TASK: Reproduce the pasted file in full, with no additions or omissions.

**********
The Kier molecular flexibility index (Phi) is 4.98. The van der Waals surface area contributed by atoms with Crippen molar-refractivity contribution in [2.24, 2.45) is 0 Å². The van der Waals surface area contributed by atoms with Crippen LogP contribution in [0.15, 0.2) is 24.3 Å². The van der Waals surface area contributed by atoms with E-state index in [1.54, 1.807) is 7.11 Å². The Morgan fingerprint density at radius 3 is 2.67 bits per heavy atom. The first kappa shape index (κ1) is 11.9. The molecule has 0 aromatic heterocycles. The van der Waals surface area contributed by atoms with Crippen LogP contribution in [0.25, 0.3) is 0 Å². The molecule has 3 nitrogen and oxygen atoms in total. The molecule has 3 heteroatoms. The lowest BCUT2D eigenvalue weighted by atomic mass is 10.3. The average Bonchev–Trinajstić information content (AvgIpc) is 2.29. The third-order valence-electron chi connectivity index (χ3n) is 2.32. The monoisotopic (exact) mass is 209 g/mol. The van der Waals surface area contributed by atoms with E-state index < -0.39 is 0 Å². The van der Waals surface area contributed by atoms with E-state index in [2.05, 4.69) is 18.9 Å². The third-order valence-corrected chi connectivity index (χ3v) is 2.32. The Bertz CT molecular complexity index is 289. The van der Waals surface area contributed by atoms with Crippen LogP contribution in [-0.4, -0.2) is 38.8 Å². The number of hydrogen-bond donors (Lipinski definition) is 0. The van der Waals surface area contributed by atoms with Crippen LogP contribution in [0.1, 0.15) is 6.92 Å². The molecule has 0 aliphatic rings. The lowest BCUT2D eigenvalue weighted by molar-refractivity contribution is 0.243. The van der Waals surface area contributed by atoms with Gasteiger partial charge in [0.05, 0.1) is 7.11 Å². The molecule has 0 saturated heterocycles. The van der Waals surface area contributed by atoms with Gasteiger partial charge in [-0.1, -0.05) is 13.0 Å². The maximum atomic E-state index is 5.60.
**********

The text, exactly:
The Kier molecular flexibility index (Phi) is 4.98. The van der Waals surface area contributed by atoms with Crippen molar-refractivity contribution in [2.24, 2.45) is 0 Å². The van der Waals surface area contributed by atoms with Crippen LogP contribution in [0.15, 0.2) is 24.3 Å². The van der Waals surface area contributed by atoms with E-state index in [1.54, 1.807) is 7.11 Å². The Morgan fingerprint density at radius 3 is 2.67 bits per heavy atom. The first kappa shape index (κ1) is 11.9. The molecule has 0 aromatic heterocycles. The van der Waals surface area contributed by atoms with Crippen LogP contribution in [0.25, 0.3) is 0 Å². The molecule has 3 nitrogen and oxygen atoms in total. The molecule has 3 heteroatoms. The lowest BCUT2D eigenvalue weighted by atomic mass is 10.3. The average Bonchev–Trinajstić information content (AvgIpc) is 2.29. The third-order valence-electron chi connectivity index (χ3n) is 2.32. The monoisotopic (exact) mass is 209 g/mol. The van der Waals surface area contributed by atoms with E-state index < -0.39 is 0 Å². The van der Waals surface area contributed by atoms with E-state index in [2.05, 4.69) is 18.9 Å². The third-order valence-corrected chi connectivity index (χ3v) is 2.32. The Bertz CT molecular complexity index is 289. The van der Waals surface area contributed by atoms with Crippen LogP contribution in [-0.4, -0.2) is 38.8 Å². The number of hydrogen-bond donors (Lipinski definition) is 0. The van der Waals surface area contributed by atoms with Crippen LogP contribution in [0.1, 0.15) is 6.92 Å². The molecule has 0 aliphatic rings. The lowest BCUT2D eigenvalue weighted by molar-refractivity contribution is 0.243. The van der Waals surface area contributed by atoms with Gasteiger partial charge in [0.05, 0.1) is 7.11 Å². The molecule has 0 saturated heterocycles. The van der Waals surface area contributed by atoms with Gasteiger partial charge in [-0.1, -0.05) is 13.0 Å². The maximum atomic E-state index is 5.60.